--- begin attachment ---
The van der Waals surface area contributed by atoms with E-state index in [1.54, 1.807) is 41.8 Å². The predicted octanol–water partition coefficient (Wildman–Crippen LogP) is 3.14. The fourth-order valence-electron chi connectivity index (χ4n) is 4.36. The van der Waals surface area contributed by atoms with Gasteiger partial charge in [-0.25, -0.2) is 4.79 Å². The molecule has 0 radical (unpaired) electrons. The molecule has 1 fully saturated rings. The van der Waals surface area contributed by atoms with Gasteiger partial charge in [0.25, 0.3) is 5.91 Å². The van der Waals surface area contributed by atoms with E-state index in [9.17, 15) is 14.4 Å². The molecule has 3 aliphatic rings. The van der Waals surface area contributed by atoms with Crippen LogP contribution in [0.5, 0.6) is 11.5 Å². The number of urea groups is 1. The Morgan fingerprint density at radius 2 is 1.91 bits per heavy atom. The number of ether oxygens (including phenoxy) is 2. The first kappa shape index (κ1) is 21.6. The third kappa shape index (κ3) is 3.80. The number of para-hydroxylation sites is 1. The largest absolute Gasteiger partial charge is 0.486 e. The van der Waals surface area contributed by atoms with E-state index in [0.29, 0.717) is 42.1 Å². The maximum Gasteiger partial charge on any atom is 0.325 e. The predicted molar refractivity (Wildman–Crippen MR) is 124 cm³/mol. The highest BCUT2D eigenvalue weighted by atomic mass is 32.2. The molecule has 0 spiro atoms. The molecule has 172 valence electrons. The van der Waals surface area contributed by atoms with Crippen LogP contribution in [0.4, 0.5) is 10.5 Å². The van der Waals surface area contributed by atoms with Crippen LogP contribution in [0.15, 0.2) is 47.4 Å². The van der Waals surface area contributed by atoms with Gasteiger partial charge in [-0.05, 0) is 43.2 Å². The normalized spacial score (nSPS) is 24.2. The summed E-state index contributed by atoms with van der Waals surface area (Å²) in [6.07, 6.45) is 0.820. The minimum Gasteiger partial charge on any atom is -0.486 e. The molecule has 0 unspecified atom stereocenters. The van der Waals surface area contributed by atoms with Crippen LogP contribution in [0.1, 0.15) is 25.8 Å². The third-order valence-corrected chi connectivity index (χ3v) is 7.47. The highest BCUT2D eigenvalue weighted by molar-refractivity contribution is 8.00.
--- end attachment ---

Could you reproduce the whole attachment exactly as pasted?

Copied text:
The van der Waals surface area contributed by atoms with E-state index in [1.54, 1.807) is 41.8 Å². The predicted octanol–water partition coefficient (Wildman–Crippen LogP) is 3.14. The fourth-order valence-electron chi connectivity index (χ4n) is 4.36. The van der Waals surface area contributed by atoms with Gasteiger partial charge in [-0.25, -0.2) is 4.79 Å². The molecule has 0 radical (unpaired) electrons. The molecule has 1 fully saturated rings. The van der Waals surface area contributed by atoms with Gasteiger partial charge in [0.25, 0.3) is 5.91 Å². The van der Waals surface area contributed by atoms with E-state index in [9.17, 15) is 14.4 Å². The molecule has 3 aliphatic rings. The van der Waals surface area contributed by atoms with Crippen LogP contribution in [0.5, 0.6) is 11.5 Å². The number of urea groups is 1. The Morgan fingerprint density at radius 2 is 1.91 bits per heavy atom. The number of ether oxygens (including phenoxy) is 2. The first kappa shape index (κ1) is 21.6. The third kappa shape index (κ3) is 3.80. The number of para-hydroxylation sites is 1. The largest absolute Gasteiger partial charge is 0.486 e. The van der Waals surface area contributed by atoms with E-state index in [0.29, 0.717) is 42.1 Å². The maximum Gasteiger partial charge on any atom is 0.325 e. The predicted molar refractivity (Wildman–Crippen MR) is 124 cm³/mol. The highest BCUT2D eigenvalue weighted by atomic mass is 32.2. The molecule has 0 spiro atoms. The molecule has 172 valence electrons. The van der Waals surface area contributed by atoms with Crippen LogP contribution in [0.4, 0.5) is 10.5 Å². The van der Waals surface area contributed by atoms with Crippen LogP contribution in [0.15, 0.2) is 47.4 Å². The van der Waals surface area contributed by atoms with Gasteiger partial charge in [-0.05, 0) is 43.2 Å². The normalized spacial score (nSPS) is 24.2. The summed E-state index contributed by atoms with van der Waals surface area (Å²) in [6.07, 6.45) is 0.820. The minimum Gasteiger partial charge on any atom is -0.486 e. The molecule has 0 unspecified atom stereocenters. The van der Waals surface area contributed by atoms with Crippen LogP contribution in [0.1, 0.15) is 25.8 Å². The third-order valence-corrected chi connectivity index (χ3v) is 7.47. The highest BCUT2D eigenvalue weighted by molar-refractivity contribution is 8.00.